Results: Laser-induced breakdown spectroscopy (LIBS) in combination with chemometrics, was used for the classification of flour samples based on the LIBS spectra of flour types and mixtures using partial least squares discriminant analysis (PLS-DA) and the determination of the sorghum ratio in sorghum / corn flour mixture based on their elemental composition using partial least squares (PLS) regression. Laser-induced breakdown spectroscopy with PLS-DA successfully identified the samples as either pure corn, pure sorghum, or corn-sorghum mixtures. Moreover, the addition of various levels of sorghum flour to mixtures of corn-sorghum flour were used for PLS analysis. The coefficient of determination values of calibration and validation PLS models are 0.979 and 0.965, respectively. The limit of detection of the PLS models is 4.36%.

Conclusion: This study offers a rapid method for the determination of the sorghum level in corn-sorghum flour mixtures and the classification of flour samples with high accuracy, a short analysis time, and no requirement for time-consuming sample preparation procedures. © 2020 Society of Chemical Industry.
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http://dx.doi.org/10.1002/jsfa.10717DOI Listing
February 2021

Traumatic Arthrotomy.

J Am Acad Orthop Surg 2020 Feb;28(3):102-111

From the Department of Orthopedic Surgery, University of Kansas Medical Center, Kansas City, Kansas.

Evaluation of periarticular traumatic wounds for joint penetration is a common clinical concern for orthopaedic surgeons. Wounds that violate the joint capsule can result in deep infection and sepsis. Understanding the anatomic landmarks and capsular extensions of the major joints is key to proper evaluation. Initial evaluation of periarticular wounds includes thorough examination of the wound and plain radiographs. Historically, the saline load test has been the diagnostic test of choice for assessing traumatic arthrotomy; however, CT has recently been shown to have excellent sensitivity and specificity for detecting open knee joint injuries. Current treatment of traumatic arthrotomy includes intravenous antibiotics and surgical irrigation and débridement. Future areas of research must focus on further validation of CT evaluation and its use in other major joints, standardizing antibiotic treatment, and further delineating the role of nonsurgical management in minor injuries.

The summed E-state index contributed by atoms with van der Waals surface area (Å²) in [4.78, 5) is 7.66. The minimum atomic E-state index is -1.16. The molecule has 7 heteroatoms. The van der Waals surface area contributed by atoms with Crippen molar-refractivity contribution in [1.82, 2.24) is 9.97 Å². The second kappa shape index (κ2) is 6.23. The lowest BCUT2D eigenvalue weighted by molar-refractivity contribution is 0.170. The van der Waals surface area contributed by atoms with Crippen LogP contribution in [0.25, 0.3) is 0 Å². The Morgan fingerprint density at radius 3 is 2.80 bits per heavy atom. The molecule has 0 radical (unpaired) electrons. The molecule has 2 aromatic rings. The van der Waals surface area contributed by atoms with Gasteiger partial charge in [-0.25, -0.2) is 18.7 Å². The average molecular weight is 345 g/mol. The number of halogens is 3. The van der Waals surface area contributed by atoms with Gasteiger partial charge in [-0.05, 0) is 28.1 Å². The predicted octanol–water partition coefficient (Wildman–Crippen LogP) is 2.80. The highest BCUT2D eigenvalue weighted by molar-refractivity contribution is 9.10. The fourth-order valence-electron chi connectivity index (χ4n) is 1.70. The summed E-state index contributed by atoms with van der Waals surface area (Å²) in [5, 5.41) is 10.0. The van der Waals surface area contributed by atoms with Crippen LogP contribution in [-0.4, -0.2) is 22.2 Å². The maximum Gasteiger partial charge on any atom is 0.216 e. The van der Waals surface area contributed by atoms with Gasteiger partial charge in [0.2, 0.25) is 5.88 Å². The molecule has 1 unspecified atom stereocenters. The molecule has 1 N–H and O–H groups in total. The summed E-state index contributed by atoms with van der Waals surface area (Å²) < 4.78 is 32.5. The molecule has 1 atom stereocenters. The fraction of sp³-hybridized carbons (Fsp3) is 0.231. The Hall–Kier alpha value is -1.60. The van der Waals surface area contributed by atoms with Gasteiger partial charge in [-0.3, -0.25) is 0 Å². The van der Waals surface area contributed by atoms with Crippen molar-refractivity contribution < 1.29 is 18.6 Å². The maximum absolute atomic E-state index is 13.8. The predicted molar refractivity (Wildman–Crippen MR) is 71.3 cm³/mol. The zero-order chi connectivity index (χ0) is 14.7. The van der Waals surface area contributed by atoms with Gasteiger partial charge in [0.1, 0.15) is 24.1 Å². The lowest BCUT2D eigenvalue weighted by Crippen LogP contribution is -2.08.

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http://dx.doi.org/10.5435/JAAOS-D-19-00153DOI Listing
February 2020

Effects of stress on functional connectivity during verbal processing.

Brain Imaging Behav 2020 Dec;14(6):2708-2723

Interdisciplinary Neuroscience Program, University of Missouri, Columbia, MO, USA.

Effects of stress on functional connectivity (FC) in specific language processing regions of the brain during verbal fluency tasks were explored. Roles of gender and serotonin transporter gene polymorphisms (5-HTTLPR), associated with stress susceptibility, were also examined to understand their effect. Forty-five healthy volunteers (Mean age: 19.6 ± 1.6 years; 28 females) participated. Functional magnetic resonance imaging was carried out while participants performed letter and category fluency tasks. These tasks were interposed with the Montreal Imaging Stress Test to induce stress or a no-stress control task. Buccal swabs collected were used to genotype for the presence of polymorphisms on the SLC6A4 gene known to contribute to atypical stress responses. Significant variations in strength of FC were noted between several ROIs, including left inferior frontal gyrus and left middle temporal gyrus. Overall, males showed regional increases in FC strength over long and short distances during task under stress. Additionally, variability in effects of stress on task performance was associated with effects of stress on FC. Results suggest that long distance FC may be strengthened to compensate for additional cognitive load of the stressor but that specific short distance functional connections may be strengthened in a gender specific manner. Additionally, FC may serve as a marker for effects of stress on performance. This is the first study exploring stress effects on language tasks with imaging markers. Future studies will need to explore stress susceptible populations and establish the role of FC as a marker, with implications for targeted therapeutic interventions.